In Uganda, promoting the production and consumption of indigenous crops was an innovative approach to addressing malnutrition. The revival of Orugali meals engaged a wide range of stakeholders – from rural households to local politicians – and was crucial in gleaning information about citizens’ needs and priorities. Furthermore, through the Food Lab, Fort Portal became the first municipality to overcome the constraints of Uganda’s 1935 Public Health Act by using local powers to provide an enabling environment for informal street vendors.

Key principles for people-centered transformation

Using what we learned from our experiences in Zambia and Uganda, we recommend the following key principles for setting up a regularly revised monitoring system with stakeholders.

(1) Whole system approach: Consider the food system as a whole, with its economic, societal and natural context. Develop a food system scan at the start of the program, including actor mapping and their relations. Ensure all stakeholders agree on the concept of food systems.

(2) Integrated sustainability dimensions: Draw up outcomes and interventions that integrate health and well-being, the economy, and the environment.

(3) Multi-level approach: Be aware of how policies and actions are framed and constrained by higher levels (i.e. local to regional to national, to international). Identify where systemic change requires higher-level intervention. Select a network of partners with capacity to work at different levels (local, regional, national, global).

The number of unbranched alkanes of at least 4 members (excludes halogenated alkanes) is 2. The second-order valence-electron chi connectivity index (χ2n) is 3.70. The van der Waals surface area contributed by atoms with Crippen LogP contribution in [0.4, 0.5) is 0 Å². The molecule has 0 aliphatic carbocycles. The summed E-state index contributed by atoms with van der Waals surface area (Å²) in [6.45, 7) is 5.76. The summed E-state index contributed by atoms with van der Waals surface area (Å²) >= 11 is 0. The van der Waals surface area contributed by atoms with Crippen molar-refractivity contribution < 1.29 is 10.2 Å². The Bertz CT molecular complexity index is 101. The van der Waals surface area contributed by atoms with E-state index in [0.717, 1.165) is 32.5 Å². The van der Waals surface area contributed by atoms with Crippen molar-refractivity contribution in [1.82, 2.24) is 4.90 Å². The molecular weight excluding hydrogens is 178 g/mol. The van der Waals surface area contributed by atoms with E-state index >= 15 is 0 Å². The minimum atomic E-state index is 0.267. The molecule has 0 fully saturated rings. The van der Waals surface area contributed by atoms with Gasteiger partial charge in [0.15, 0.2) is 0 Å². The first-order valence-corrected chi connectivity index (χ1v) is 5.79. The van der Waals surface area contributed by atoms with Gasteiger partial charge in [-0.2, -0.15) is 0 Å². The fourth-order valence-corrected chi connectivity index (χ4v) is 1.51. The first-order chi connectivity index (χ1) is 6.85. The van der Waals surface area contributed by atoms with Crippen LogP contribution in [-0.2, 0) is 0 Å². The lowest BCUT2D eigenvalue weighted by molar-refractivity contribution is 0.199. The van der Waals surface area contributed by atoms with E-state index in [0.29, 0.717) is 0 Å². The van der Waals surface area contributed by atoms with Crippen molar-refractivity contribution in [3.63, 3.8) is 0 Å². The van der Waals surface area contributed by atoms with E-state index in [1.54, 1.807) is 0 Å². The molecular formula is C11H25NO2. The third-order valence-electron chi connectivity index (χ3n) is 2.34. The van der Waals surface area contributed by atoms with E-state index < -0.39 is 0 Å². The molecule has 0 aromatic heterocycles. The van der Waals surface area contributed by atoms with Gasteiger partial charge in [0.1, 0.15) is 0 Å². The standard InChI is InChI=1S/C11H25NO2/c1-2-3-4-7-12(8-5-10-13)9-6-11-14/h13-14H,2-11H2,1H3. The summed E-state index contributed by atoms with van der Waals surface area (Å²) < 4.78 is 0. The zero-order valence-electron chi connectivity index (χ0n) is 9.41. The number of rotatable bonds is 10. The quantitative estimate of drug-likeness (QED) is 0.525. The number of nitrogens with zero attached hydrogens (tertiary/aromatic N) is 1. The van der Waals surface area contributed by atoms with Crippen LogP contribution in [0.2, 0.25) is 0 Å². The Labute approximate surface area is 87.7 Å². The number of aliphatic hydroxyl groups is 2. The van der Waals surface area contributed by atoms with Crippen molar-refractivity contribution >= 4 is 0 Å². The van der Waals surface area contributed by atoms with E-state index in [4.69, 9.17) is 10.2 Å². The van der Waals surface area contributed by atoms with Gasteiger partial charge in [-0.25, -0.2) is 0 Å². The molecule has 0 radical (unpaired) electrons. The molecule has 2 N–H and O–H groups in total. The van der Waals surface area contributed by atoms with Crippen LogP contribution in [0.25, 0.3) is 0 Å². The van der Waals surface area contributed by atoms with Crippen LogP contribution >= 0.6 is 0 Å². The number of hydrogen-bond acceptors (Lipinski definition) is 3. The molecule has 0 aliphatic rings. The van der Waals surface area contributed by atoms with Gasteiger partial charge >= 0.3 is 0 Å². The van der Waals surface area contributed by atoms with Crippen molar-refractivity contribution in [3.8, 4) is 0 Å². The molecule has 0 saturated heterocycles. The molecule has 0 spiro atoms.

(4) Multi-stakeholder participation: Promote multi-stakeholder collaboration through inclusive governance structures, with wide representation of food system actors – both informal and formal – and citizens, especially marginalized groups. We learned it is important to make information available in native languages, and to use facilitation methods that encourage ownership and participation of women and youth.

In addition, we identified four important supporting principles: (5) Evidence-based interventions; (6) Innovation and flexibility; (7) Long-term focus; (8), Monitoring and evaluation.

Harnessing our collective impact

We need to bring people closer to food chains and empower them to influence how food is produced and how it arrives on our plates. We believe that using these principles and connecting the various actors of the food system can be a catalyst for food system transformation all over the world. We’ve seen first-hand that inviting everyone to participate in these initiatives encourages a deeper understanding of each other’s perspectives, interests, and lived experiences. This is instrumental in transforming any system.

In the Netherlands, the Netherlands Food Partnership is celebrating World Food Day this week by urging the Dutch agri-food sector and its international partners to throw their collective weight behind accessible and affordable healthy diets for all.

Including all these voices in the preparation for the 2021 UN Food Systems Summit will provide momentum for a food system change based on the needs and perspectives of the majority of people, not a minority of vested interests. Redesigning our food system is a huge task but it’s one we can accomplish together.